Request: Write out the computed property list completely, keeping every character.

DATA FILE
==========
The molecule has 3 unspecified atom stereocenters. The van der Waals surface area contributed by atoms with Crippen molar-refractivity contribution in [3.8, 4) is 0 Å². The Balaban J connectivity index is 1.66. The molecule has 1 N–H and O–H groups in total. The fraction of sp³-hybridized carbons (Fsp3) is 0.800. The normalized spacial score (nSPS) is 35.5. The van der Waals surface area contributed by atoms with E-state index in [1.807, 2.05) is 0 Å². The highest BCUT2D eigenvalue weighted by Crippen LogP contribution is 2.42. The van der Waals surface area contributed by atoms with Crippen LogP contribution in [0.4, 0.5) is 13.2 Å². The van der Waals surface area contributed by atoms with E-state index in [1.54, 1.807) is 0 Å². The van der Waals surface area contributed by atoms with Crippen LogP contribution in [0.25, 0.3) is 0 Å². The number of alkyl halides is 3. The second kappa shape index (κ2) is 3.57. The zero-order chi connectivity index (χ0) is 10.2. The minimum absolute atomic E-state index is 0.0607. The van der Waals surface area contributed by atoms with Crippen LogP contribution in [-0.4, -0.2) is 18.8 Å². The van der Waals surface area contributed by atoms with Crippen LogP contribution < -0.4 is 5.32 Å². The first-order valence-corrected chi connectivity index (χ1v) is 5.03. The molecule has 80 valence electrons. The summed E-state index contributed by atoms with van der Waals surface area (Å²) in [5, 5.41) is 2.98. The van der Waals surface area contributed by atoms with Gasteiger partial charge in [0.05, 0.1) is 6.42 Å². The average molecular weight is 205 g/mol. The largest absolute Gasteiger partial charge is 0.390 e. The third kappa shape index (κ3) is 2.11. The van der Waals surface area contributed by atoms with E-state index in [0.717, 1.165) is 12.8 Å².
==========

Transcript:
The molecule has 3 unspecified atom stereocenters. The van der Waals surface area contributed by atoms with Crippen molar-refractivity contribution in [3.8, 4) is 0 Å². The Balaban J connectivity index is 1.66. The molecule has 1 N–H and O–H groups in total. The fraction of sp³-hybridized carbons (Fsp3) is 0.800. The normalized spacial score (nSPS) is 35.5. The van der Waals surface area contributed by atoms with E-state index in [1.807, 2.05) is 0 Å². The highest BCUT2D eigenvalue weighted by Crippen LogP contribution is 2.42. The van der Waals surface area contributed by atoms with Crippen LogP contribution in [0.4, 0.5) is 13.2 Å². The van der Waals surface area contributed by atoms with E-state index in [1.54, 1.807) is 0 Å². The van der Waals surface area contributed by atoms with Crippen LogP contribution in [0.25, 0.3) is 0 Å². The number of alkyl halides is 3. The second kappa shape index (κ2) is 3.57. The zero-order chi connectivity index (χ0) is 10.2. The minimum absolute atomic E-state index is 0.0607. The van der Waals surface area contributed by atoms with Crippen LogP contribution in [-0.4, -0.2) is 18.8 Å². The van der Waals surface area contributed by atoms with Crippen LogP contribution < -0.4 is 5.32 Å². The first-order valence-corrected chi connectivity index (χ1v) is 5.03. The molecule has 80 valence electrons. The summed E-state index contributed by atoms with van der Waals surface area (Å²) in [5, 5.41) is 2.98. The van der Waals surface area contributed by atoms with Gasteiger partial charge in [0.05, 0.1) is 6.42 Å². The average molecular weight is 205 g/mol. The largest absolute Gasteiger partial charge is 0.390 e. The third kappa shape index (κ3) is 2.11. The van der Waals surface area contributed by atoms with E-state index in [0.717, 1.165) is 12.8 Å².